A crowd of people looking into a secret meeting

Elected officials are opting out of secret Koppers community meetings about air pollution.

But the company says the meetings will continue — in secret.

Written by
Edited by Luis Velazquez

Elected officials and public employees from the 7,500-person Village of Stickney are no longer planning to attend meetings of the secretive Koppers Community Advisory Panel, the company-sponsored public relations initiative meant to combat news coverage about air pollution and unresolved Illinois Environmental Protection Agency violations near its Cook County coal tar plant.

But Koppers, a publicly-traded chemicals company headquartered in Pittsburgh, isn’t getting rid of its community panel, it said in a statement. Instead, it’ll continue holding the meetings, mostly in secret, given that the company hosts them, not a public body, and aren’t subject to the Illinois Open Meetings Act. “The Stickney Community Advisory Panel (CAP) is active and there are no plans to discontinue it,” the company said in its statement. “Meetings are always scheduled based on when community members are available.”

In April, Stickney officials said they would no longer attend the quarterly Koppers meetings after MuckRock and the Independiente reported on their existence, and the lack of involvement from community groups, elected officials and residents in Stickney and neighboring Cicero. The Koppers-paid organizer of the meetings subsequently canceled the scheduled April 11 meeting at the local YMCA.

The Koppers community panel’s two other 2024 meeting dates are July 11 and Oct. 10, according to company documents obtained through a Illinois Freedom of Information Act request.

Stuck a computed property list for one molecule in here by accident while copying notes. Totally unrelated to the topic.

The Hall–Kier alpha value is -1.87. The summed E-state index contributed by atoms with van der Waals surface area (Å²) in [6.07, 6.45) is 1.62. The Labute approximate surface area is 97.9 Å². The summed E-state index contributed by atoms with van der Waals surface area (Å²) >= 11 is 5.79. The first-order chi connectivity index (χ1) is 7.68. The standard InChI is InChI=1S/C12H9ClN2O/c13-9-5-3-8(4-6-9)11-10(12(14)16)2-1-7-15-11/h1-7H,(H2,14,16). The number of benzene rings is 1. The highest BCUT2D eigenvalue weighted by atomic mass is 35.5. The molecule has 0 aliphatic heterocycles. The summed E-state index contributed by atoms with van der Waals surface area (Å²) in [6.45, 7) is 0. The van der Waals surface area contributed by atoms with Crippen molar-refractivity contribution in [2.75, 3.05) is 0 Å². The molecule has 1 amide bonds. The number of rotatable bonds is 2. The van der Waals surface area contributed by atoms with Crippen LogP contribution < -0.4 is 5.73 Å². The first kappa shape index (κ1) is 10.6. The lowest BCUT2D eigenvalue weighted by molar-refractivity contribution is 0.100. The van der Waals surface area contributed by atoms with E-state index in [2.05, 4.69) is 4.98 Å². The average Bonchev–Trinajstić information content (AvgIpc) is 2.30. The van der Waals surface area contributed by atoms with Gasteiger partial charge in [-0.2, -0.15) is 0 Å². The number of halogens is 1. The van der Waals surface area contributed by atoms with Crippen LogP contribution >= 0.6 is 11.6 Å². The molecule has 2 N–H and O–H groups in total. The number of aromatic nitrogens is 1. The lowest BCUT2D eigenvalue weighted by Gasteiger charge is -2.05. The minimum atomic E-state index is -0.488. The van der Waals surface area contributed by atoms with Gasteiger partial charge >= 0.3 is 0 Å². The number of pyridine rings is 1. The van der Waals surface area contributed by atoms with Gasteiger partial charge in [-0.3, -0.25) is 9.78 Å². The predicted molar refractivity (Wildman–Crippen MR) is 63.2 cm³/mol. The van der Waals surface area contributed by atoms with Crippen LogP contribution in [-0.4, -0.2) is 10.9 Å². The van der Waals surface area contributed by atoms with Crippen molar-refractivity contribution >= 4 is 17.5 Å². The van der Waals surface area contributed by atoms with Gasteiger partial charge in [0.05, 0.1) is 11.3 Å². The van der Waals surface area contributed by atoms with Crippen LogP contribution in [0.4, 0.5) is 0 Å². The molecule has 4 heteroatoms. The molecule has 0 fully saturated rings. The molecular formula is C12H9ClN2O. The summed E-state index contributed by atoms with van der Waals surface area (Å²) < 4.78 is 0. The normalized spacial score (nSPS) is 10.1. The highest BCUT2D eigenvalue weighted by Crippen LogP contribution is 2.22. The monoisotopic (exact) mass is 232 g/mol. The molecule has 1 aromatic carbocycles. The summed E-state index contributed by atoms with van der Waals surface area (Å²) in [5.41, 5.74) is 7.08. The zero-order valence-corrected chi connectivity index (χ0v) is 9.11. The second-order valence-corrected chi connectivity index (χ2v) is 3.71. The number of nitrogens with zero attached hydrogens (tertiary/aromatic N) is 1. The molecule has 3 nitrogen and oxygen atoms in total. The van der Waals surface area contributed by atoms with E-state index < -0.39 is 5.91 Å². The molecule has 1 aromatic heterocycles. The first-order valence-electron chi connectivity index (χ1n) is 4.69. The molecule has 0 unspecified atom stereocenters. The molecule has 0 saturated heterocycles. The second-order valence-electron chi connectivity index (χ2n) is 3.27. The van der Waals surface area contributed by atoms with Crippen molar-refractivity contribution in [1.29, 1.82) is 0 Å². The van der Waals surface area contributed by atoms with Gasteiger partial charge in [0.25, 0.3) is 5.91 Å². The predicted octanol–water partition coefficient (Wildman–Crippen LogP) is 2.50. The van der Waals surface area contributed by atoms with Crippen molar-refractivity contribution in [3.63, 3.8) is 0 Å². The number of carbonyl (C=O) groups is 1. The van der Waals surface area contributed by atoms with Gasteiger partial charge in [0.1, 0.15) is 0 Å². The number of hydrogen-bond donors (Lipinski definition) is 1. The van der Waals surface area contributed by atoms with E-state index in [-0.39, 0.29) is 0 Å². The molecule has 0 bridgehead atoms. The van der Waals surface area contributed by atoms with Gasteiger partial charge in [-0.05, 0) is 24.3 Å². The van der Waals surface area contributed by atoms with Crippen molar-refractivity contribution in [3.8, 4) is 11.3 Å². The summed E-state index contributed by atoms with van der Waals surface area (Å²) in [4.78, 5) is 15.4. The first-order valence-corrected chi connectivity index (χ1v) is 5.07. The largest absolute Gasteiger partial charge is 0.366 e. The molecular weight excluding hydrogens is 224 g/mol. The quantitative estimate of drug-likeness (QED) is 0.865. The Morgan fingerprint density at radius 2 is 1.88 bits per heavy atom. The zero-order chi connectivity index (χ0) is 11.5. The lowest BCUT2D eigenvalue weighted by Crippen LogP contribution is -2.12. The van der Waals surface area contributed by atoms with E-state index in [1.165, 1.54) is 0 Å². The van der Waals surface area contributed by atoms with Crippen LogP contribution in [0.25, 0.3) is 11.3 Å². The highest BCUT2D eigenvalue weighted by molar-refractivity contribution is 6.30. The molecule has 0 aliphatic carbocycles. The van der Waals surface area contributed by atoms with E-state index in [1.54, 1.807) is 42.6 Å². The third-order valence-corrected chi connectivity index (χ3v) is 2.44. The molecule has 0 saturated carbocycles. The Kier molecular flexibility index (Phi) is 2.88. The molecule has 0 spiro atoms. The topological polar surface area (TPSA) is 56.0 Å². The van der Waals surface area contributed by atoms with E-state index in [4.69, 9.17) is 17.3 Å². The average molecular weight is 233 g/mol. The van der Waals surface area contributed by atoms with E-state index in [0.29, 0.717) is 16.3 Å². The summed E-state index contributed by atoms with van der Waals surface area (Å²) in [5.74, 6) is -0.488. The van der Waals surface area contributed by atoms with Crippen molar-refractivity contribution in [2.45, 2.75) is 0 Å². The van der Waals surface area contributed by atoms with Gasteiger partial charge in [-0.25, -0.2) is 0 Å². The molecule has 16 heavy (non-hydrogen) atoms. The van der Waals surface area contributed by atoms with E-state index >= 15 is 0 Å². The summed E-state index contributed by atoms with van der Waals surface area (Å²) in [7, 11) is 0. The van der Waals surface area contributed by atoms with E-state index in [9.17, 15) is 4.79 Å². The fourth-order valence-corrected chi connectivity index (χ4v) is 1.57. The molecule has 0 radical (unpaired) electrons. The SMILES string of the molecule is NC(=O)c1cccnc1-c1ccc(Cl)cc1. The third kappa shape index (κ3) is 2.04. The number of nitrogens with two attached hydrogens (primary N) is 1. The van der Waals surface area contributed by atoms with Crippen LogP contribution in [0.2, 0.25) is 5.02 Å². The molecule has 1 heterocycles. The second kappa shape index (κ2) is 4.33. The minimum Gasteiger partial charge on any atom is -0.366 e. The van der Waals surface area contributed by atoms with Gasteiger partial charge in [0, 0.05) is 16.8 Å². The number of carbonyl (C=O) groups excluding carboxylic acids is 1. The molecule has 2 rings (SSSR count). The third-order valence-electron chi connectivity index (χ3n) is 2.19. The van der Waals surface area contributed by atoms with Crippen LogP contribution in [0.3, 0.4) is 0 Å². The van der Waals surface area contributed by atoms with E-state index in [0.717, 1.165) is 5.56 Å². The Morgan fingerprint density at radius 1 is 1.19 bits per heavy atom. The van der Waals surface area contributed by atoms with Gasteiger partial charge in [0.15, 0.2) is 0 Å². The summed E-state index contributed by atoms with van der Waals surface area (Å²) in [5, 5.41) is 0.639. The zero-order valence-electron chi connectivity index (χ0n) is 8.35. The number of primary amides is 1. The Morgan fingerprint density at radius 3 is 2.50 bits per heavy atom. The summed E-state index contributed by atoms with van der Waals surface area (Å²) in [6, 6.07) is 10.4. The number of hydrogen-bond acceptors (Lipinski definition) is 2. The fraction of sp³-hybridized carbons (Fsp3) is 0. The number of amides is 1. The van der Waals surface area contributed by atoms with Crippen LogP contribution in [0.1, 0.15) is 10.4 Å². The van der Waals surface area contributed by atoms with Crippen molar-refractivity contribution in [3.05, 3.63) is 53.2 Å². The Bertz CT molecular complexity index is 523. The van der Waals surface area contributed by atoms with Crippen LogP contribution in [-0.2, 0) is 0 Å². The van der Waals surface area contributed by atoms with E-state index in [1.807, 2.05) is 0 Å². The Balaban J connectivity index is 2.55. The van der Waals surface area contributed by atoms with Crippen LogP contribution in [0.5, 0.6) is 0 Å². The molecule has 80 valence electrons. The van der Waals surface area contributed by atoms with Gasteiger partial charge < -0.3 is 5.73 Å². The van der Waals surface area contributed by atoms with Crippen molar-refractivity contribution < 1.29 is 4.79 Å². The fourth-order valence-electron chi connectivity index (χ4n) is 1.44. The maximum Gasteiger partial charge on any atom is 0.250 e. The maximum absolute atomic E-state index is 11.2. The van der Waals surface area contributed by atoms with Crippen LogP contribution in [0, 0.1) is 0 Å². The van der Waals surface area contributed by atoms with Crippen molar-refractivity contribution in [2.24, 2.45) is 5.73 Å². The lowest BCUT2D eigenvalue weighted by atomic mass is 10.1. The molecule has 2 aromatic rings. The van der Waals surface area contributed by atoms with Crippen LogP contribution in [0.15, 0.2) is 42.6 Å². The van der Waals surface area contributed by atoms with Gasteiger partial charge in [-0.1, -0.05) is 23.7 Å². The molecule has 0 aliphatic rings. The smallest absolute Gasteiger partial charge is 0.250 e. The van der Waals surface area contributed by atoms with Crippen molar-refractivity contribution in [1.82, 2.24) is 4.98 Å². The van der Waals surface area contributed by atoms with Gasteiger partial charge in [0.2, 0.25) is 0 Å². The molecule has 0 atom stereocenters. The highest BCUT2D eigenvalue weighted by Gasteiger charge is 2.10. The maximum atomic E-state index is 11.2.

The invitation-only meetings come on the heels of increased scrutiny on Koppers’ Stickney coal tar plant, which is the subject of four open Illinois EPA violations dating back to 2020 that have been forwarded to the state attorney general’s office for further action. The Illinois EPA has created a Koppers resource website, with documents related to all four Illinois EPA violations, due to “significant public interest” in the facility.

Citing the Independiente and MuckRock’s reporting and the region’s dismal ranking on the EPA’s Environmental Justice Screening and Mapping Tool, the Greater Chicago Legal Clinic, representing Cicero resident and activist Delia Barajas, sent a letter to the Illinois EPA in April, requesting a public meeting, a subsequent written comment period and an environmental justice analysis related to the Koppers plant.

Based on EPA data, nearly 291,000 people live within a three-mile radius of the plant, and 84% of them are people of color.

The state attorney general’s office said it received more information from the Illinois EPA related to Koppers’ alleged violations in December, saying in a statement that it is “evaluating the matter.”

The Illinois EPA denied our state FOIA request for more information related to the unresolved December case against Koppers, citing an exemption in state law for “materials prepared or compiled by or for a public body in anticipation of a criminal, civil, or administrative proceeding upon the request of an attorney advising the public body.”